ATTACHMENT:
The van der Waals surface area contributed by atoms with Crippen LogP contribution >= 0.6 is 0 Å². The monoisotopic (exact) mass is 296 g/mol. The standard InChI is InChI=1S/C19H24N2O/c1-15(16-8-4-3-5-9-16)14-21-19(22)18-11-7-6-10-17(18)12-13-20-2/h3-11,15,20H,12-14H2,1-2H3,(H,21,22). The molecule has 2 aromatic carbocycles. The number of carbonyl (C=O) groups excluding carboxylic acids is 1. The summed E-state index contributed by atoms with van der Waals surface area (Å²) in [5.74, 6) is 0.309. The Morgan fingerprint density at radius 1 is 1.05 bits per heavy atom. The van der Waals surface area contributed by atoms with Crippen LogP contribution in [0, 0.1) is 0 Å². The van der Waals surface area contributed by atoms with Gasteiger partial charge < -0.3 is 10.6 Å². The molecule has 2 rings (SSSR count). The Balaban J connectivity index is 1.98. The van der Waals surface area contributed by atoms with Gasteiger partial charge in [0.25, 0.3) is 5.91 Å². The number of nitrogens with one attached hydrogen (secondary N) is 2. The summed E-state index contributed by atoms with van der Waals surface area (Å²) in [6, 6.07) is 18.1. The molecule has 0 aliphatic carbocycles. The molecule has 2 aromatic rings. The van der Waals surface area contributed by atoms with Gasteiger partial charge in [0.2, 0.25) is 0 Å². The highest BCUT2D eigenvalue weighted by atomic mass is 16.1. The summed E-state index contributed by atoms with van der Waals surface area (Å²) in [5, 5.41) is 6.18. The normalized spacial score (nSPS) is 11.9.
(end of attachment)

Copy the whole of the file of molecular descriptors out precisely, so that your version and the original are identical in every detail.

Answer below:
The van der Waals surface area contributed by atoms with Crippen LogP contribution >= 0.6 is 0 Å². The monoisotopic (exact) mass is 296 g/mol. The standard InChI is InChI=1S/C19H24N2O/c1-15(16-8-4-3-5-9-16)14-21-19(22)18-11-7-6-10-17(18)12-13-20-2/h3-11,15,20H,12-14H2,1-2H3,(H,21,22). The molecule has 2 aromatic carbocycles. The number of carbonyl (C=O) groups excluding carboxylic acids is 1. The summed E-state index contributed by atoms with van der Waals surface area (Å²) in [5.74, 6) is 0.309. The Morgan fingerprint density at radius 1 is 1.05 bits per heavy atom. The van der Waals surface area contributed by atoms with Crippen LogP contribution in [0, 0.1) is 0 Å². The van der Waals surface area contributed by atoms with Gasteiger partial charge < -0.3 is 10.6 Å². The molecule has 2 rings (SSSR count). The Balaban J connectivity index is 1.98. The van der Waals surface area contributed by atoms with Gasteiger partial charge in [0.25, 0.3) is 5.91 Å². The number of nitrogens with one attached hydrogen (secondary N) is 2. The summed E-state index contributed by atoms with van der Waals surface area (Å²) in [6, 6.07) is 18.1. The molecule has 0 aliphatic carbocycles. The molecule has 2 aromatic rings. The van der Waals surface area contributed by atoms with Gasteiger partial charge in [0.2, 0.25) is 0 Å². The highest BCUT2D eigenvalue weighted by atomic mass is 16.1. The summed E-state index contributed by atoms with van der Waals surface area (Å²) in [5, 5.41) is 6.18. The normalized spacial score (nSPS) is 11.9.